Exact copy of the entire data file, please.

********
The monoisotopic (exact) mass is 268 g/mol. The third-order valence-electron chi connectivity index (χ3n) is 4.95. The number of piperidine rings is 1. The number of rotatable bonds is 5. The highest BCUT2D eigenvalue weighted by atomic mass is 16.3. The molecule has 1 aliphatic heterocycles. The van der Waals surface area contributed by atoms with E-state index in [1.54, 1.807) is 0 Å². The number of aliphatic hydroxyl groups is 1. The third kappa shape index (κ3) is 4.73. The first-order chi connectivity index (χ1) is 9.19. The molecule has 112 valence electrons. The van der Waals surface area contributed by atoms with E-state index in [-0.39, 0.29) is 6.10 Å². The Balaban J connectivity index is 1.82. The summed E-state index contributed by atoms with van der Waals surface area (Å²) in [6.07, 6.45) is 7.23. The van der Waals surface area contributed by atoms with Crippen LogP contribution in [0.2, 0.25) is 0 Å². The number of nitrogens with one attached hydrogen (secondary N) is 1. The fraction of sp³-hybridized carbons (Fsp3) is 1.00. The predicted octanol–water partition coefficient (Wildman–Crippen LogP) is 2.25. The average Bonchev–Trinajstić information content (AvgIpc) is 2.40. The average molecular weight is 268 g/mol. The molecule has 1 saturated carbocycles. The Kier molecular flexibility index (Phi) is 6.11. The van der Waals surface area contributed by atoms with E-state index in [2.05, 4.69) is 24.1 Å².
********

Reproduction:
The monoisotopic (exact) mass is 268 g/mol. The third-order valence-electron chi connectivity index (χ3n) is 4.95. The number of piperidine rings is 1. The number of rotatable bonds is 5. The highest BCUT2D eigenvalue weighted by atomic mass is 16.3. The molecule has 1 aliphatic heterocycles. The van der Waals surface area contributed by atoms with E-state index in [1.54, 1.807) is 0 Å². The number of aliphatic hydroxyl groups is 1. The third kappa shape index (κ3) is 4.73. The first-order chi connectivity index (χ1) is 9.19. The molecule has 112 valence electrons. The van der Waals surface area contributed by atoms with E-state index in [-0.39, 0.29) is 6.10 Å². The Balaban J connectivity index is 1.82. The summed E-state index contributed by atoms with van der Waals surface area (Å²) in [6.07, 6.45) is 7.23. The van der Waals surface area contributed by atoms with Crippen LogP contribution in [0.2, 0.25) is 0 Å². The number of nitrogens with one attached hydrogen (secondary N) is 1. The fraction of sp³-hybridized carbons (Fsp3) is 1.00. The predicted octanol–water partition coefficient (Wildman–Crippen LogP) is 2.25. The average Bonchev–Trinajstić information content (AvgIpc) is 2.40. The average molecular weight is 268 g/mol. The molecule has 1 saturated carbocycles. The Kier molecular flexibility index (Phi) is 6.11. The van der Waals surface area contributed by atoms with E-state index in [2.05, 4.69) is 24.1 Å².